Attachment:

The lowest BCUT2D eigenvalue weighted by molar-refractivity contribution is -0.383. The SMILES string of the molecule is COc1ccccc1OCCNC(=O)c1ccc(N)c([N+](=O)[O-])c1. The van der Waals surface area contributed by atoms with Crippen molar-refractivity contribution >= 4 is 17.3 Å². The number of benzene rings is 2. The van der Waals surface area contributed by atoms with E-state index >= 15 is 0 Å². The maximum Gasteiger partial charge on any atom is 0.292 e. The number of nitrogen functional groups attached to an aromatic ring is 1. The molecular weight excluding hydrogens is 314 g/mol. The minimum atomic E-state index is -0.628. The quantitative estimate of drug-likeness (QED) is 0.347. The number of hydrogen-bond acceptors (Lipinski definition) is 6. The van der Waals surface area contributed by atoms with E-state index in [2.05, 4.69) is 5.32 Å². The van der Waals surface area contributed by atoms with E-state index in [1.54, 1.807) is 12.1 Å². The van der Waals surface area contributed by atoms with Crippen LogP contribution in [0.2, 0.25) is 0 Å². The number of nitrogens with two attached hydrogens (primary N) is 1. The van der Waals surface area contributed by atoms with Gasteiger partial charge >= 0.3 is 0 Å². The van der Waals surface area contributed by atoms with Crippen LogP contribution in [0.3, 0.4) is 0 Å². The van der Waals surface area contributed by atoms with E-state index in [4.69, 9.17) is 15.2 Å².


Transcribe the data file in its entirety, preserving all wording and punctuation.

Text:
The lowest BCUT2D eigenvalue weighted by molar-refractivity contribution is -0.383. The SMILES string of the molecule is COc1ccccc1OCCNC(=O)c1ccc(N)c([N+](=O)[O-])c1. The van der Waals surface area contributed by atoms with Crippen molar-refractivity contribution >= 4 is 17.3 Å². The number of benzene rings is 2. The van der Waals surface area contributed by atoms with E-state index >= 15 is 0 Å². The maximum Gasteiger partial charge on any atom is 0.292 e. The number of nitrogen functional groups attached to an aromatic ring is 1. The molecular weight excluding hydrogens is 314 g/mol. The minimum atomic E-state index is -0.628. The quantitative estimate of drug-likeness (QED) is 0.347. The number of hydrogen-bond acceptors (Lipinski definition) is 6. The van der Waals surface area contributed by atoms with E-state index in [2.05, 4.69) is 5.32 Å². The van der Waals surface area contributed by atoms with E-state index in [1.54, 1.807) is 12.1 Å². The van der Waals surface area contributed by atoms with Crippen LogP contribution in [0.2, 0.25) is 0 Å². The number of nitrogens with two attached hydrogens (primary N) is 1. The van der Waals surface area contributed by atoms with Gasteiger partial charge >= 0.3 is 0 Å². The van der Waals surface area contributed by atoms with Crippen LogP contribution in [0.3, 0.4) is 0 Å². The van der Waals surface area contributed by atoms with E-state index in [4.69, 9.17) is 15.2 Å².